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B Difference between probability waves & electromagnetic waves?

  1. Apr 20, 2017 #1
    What I know: A ripple/wave in a field gives rise to a particle. For example, a ripple in electric field creates a photon.

    Question: Is this the same principle as probability wave which when observed reveals a particle?
     
  2. jcsd
  3. Apr 20, 2017 #2

    mfb

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    No, the two things have nothing in common.
     
  4. Apr 21, 2017 #3
    If you are right, then Sean Carroll must be wrong in this video at Fermi Labs:

    please see 29:50

    A minute later he says a camera can also collapse the wave function. And this is also wrong.
     
  5. Apr 21, 2017 #4

    sophiecentaur

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    If you consider the De Broglie approach to how particles with mass behave in some circumstances then is there an essential difference? The famous two slits experiment works for em waves and beams of particles so there is quite a lot of 'waviness' in common - at least in as far as they two things can be analysed.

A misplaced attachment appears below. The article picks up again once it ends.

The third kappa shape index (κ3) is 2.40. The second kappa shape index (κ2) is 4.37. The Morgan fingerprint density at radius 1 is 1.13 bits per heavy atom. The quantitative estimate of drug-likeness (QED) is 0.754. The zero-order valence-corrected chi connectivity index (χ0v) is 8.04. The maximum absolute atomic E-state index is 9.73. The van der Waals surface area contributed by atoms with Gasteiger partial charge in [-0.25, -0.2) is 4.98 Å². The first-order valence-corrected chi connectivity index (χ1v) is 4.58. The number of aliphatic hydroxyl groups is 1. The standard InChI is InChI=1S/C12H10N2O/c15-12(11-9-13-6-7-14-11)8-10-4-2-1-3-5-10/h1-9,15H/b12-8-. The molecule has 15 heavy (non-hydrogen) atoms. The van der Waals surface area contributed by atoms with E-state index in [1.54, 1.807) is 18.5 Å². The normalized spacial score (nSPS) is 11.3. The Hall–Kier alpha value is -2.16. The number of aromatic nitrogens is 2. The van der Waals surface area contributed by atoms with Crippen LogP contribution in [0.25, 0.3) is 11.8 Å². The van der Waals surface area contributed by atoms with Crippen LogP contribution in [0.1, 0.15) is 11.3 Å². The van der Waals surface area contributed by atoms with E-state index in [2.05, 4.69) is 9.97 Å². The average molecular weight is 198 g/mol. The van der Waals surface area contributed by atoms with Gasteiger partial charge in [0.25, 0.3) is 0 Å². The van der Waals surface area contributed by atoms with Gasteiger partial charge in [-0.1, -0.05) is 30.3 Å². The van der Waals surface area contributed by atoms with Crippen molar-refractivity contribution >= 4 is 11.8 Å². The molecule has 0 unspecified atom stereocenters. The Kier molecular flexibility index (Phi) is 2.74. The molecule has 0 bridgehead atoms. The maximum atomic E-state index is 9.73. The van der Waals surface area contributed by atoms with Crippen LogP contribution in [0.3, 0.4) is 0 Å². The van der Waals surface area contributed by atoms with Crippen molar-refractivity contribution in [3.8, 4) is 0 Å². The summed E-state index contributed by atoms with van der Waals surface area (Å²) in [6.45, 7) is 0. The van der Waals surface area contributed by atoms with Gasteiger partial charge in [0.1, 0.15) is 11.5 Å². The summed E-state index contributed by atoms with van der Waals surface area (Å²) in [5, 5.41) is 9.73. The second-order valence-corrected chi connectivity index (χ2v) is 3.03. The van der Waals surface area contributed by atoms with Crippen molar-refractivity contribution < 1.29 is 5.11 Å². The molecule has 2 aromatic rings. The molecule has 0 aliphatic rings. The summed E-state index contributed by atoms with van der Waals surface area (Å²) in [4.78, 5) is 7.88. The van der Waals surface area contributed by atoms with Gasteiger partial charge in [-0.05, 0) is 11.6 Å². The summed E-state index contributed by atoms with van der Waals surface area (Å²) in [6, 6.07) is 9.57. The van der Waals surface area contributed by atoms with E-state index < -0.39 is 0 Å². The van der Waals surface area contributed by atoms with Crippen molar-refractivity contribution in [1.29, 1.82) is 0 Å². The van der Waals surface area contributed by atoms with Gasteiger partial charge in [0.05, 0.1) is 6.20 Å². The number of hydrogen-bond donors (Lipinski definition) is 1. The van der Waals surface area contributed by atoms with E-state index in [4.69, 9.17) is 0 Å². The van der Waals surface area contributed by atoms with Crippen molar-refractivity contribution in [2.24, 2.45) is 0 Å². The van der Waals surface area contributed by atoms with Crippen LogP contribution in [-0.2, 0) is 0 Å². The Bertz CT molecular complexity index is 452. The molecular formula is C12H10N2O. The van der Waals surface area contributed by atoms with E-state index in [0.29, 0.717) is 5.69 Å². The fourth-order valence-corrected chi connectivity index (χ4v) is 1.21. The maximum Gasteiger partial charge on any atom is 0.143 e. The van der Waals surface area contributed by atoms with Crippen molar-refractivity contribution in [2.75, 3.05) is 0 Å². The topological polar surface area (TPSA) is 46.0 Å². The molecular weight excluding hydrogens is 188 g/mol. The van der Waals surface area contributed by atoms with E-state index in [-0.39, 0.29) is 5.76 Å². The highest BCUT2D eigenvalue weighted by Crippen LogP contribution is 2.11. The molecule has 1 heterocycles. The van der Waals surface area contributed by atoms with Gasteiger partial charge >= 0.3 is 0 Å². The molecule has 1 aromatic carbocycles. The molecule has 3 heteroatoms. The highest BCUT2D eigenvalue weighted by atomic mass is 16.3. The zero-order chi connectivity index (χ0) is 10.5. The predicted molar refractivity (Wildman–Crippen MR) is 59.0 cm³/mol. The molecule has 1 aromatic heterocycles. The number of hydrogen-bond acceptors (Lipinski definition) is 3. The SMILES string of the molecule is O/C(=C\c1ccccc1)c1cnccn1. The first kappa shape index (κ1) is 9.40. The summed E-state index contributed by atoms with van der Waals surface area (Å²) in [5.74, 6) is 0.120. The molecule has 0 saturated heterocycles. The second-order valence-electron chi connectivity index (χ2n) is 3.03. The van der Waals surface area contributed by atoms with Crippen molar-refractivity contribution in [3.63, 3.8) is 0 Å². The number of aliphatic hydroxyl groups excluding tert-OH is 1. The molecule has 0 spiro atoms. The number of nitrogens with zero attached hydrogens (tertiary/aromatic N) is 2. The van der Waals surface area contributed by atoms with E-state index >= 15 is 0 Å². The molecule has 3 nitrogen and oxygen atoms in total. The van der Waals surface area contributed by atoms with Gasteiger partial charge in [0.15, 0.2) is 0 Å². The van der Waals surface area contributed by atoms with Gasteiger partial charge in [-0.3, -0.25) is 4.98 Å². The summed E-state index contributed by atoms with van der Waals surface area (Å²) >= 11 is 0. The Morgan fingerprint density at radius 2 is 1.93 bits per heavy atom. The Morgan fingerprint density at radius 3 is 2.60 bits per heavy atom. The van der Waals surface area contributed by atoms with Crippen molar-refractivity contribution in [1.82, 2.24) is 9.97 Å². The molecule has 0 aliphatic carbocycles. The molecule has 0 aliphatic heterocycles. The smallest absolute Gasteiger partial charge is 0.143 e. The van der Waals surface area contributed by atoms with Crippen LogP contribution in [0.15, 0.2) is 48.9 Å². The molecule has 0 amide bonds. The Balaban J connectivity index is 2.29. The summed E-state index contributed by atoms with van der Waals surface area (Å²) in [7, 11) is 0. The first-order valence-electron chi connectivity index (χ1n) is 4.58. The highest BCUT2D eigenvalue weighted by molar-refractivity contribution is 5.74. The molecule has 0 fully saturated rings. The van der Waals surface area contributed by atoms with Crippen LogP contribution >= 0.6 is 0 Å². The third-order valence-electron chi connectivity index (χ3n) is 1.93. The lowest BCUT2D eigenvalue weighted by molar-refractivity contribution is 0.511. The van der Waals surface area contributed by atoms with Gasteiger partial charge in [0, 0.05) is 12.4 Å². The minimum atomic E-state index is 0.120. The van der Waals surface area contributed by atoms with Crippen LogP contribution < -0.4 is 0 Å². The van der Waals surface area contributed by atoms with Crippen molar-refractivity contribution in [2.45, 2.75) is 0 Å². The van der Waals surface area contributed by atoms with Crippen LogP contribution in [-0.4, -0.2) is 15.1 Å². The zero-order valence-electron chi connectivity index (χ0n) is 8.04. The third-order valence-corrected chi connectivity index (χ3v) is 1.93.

I do have a problem with the use of the word 'particle' to classify photons because they do not behave like little bullets. (Feynman is a bit responsible for people thinking that but he did know better - his Feynman Diagram is partly to blame.)That video above suggests that they do - but he has a few weasel words to distance himself from actually committing all the way along that road.
    But arguments about 'what things really are' will seldom get us anywhere - that also can apply to 'what things really are not'. It always depends how you happen to be looking at things.
     
  6. Apr 21, 2017 #5

    mfb

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    I don't understand why you think this would contradict what I said.

    A photon does not even have a well-defined position, by the way. You can have a "ripple in the electromagnetic field" that is a photon - but you can't assign a proper nonrelativistic wave function or a position to it.